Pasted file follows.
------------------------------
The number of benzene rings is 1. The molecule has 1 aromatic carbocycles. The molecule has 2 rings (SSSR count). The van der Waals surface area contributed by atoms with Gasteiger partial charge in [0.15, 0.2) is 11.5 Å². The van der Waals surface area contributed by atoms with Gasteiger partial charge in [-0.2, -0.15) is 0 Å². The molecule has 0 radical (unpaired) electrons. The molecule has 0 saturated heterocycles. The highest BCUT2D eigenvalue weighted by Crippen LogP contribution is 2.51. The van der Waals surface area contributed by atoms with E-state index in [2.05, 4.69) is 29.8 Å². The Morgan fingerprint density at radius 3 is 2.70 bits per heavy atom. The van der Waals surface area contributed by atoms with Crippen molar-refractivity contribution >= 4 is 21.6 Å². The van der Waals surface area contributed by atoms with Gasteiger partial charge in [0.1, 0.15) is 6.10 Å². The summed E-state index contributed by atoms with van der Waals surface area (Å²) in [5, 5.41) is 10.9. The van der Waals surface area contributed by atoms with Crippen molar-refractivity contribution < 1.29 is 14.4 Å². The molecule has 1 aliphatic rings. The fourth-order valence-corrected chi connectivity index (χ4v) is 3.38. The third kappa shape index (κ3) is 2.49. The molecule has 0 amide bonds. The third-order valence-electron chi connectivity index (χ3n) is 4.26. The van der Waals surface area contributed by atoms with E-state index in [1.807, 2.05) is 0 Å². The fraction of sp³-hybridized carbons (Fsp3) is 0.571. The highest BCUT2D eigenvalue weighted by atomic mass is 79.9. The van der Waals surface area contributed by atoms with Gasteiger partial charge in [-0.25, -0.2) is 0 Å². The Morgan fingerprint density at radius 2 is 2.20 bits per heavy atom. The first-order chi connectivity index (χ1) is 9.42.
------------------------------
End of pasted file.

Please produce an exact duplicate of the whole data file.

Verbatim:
The number of benzene rings is 1. The molecule has 1 aromatic carbocycles. The molecule has 2 rings (SSSR count). The van der Waals surface area contributed by atoms with Gasteiger partial charge in [0.15, 0.2) is 11.5 Å². The van der Waals surface area contributed by atoms with Gasteiger partial charge in [-0.2, -0.15) is 0 Å². The molecule has 0 radical (unpaired) electrons. The molecule has 0 saturated heterocycles. The highest BCUT2D eigenvalue weighted by Crippen LogP contribution is 2.51. The van der Waals surface area contributed by atoms with E-state index in [2.05, 4.69) is 29.8 Å². The Morgan fingerprint density at radius 3 is 2.70 bits per heavy atom. The van der Waals surface area contributed by atoms with Crippen molar-refractivity contribution >= 4 is 21.6 Å². The van der Waals surface area contributed by atoms with Gasteiger partial charge in [0.1, 0.15) is 6.10 Å². The summed E-state index contributed by atoms with van der Waals surface area (Å²) in [5, 5.41) is 10.9. The van der Waals surface area contributed by atoms with Crippen molar-refractivity contribution < 1.29 is 14.4 Å². The molecule has 1 aliphatic rings. The fourth-order valence-corrected chi connectivity index (χ4v) is 3.38. The third kappa shape index (κ3) is 2.49. The molecule has 0 amide bonds. The third-order valence-electron chi connectivity index (χ3n) is 4.26. The van der Waals surface area contributed by atoms with E-state index in [1.807, 2.05) is 0 Å². The fraction of sp³-hybridized carbons (Fsp3) is 0.571. The highest BCUT2D eigenvalue weighted by atomic mass is 79.9. The van der Waals surface area contributed by atoms with Gasteiger partial charge in [-0.25, -0.2) is 0 Å². The Morgan fingerprint density at radius 2 is 2.20 bits per heavy atom. The first-order chi connectivity index (χ1) is 9.42.